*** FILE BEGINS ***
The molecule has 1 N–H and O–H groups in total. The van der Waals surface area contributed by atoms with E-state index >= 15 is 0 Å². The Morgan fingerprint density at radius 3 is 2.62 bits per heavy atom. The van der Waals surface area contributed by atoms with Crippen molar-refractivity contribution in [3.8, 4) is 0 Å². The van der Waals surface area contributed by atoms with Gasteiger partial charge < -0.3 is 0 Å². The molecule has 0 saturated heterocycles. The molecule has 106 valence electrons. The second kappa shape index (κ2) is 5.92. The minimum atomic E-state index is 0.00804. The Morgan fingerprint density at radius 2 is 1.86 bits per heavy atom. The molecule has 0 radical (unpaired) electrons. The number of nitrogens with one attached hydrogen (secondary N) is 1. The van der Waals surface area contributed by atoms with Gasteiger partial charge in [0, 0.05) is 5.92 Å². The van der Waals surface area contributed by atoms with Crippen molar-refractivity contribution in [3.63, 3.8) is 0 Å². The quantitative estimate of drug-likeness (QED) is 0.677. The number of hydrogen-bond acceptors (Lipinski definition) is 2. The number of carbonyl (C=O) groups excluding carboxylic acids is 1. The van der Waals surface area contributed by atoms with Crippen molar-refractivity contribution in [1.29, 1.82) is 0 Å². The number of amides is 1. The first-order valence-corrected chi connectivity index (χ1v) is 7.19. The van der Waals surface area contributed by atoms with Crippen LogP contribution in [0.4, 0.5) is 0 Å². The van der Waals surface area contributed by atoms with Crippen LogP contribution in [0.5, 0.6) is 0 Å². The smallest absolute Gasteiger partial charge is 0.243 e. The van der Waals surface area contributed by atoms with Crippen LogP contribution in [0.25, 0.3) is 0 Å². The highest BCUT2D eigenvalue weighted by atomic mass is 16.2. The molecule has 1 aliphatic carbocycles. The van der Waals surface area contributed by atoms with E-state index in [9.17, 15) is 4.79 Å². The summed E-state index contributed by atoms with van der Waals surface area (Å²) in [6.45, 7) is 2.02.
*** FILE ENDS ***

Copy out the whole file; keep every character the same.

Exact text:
The molecule has 1 N–H and O–H groups in total. The van der Waals surface area contributed by atoms with E-state index >= 15 is 0 Å². The Morgan fingerprint density at radius 3 is 2.62 bits per heavy atom. The van der Waals surface area contributed by atoms with Crippen molar-refractivity contribution in [3.8, 4) is 0 Å². The van der Waals surface area contributed by atoms with Gasteiger partial charge < -0.3 is 0 Å². The molecule has 0 saturated heterocycles. The molecule has 106 valence electrons. The second kappa shape index (κ2) is 5.92. The minimum atomic E-state index is 0.00804. The Morgan fingerprint density at radius 2 is 1.86 bits per heavy atom. The molecule has 0 radical (unpaired) electrons. The number of nitrogens with one attached hydrogen (secondary N) is 1. The van der Waals surface area contributed by atoms with Gasteiger partial charge in [0, 0.05) is 5.92 Å². The van der Waals surface area contributed by atoms with Crippen molar-refractivity contribution in [3.63, 3.8) is 0 Å². The quantitative estimate of drug-likeness (QED) is 0.677. The number of hydrogen-bond acceptors (Lipinski definition) is 2. The number of carbonyl (C=O) groups excluding carboxylic acids is 1. The van der Waals surface area contributed by atoms with Crippen molar-refractivity contribution in [1.29, 1.82) is 0 Å². The number of amides is 1. The first-order valence-corrected chi connectivity index (χ1v) is 7.19. The van der Waals surface area contributed by atoms with Crippen LogP contribution in [0.4, 0.5) is 0 Å². The van der Waals surface area contributed by atoms with Crippen LogP contribution in [0.5, 0.6) is 0 Å². The smallest absolute Gasteiger partial charge is 0.243 e. The van der Waals surface area contributed by atoms with Crippen LogP contribution in [0.25, 0.3) is 0 Å². The highest BCUT2D eigenvalue weighted by atomic mass is 16.2. The molecule has 1 aliphatic carbocycles. The van der Waals surface area contributed by atoms with E-state index in [9.17, 15) is 4.79 Å². The summed E-state index contributed by atoms with van der Waals surface area (Å²) in [6.45, 7) is 2.02.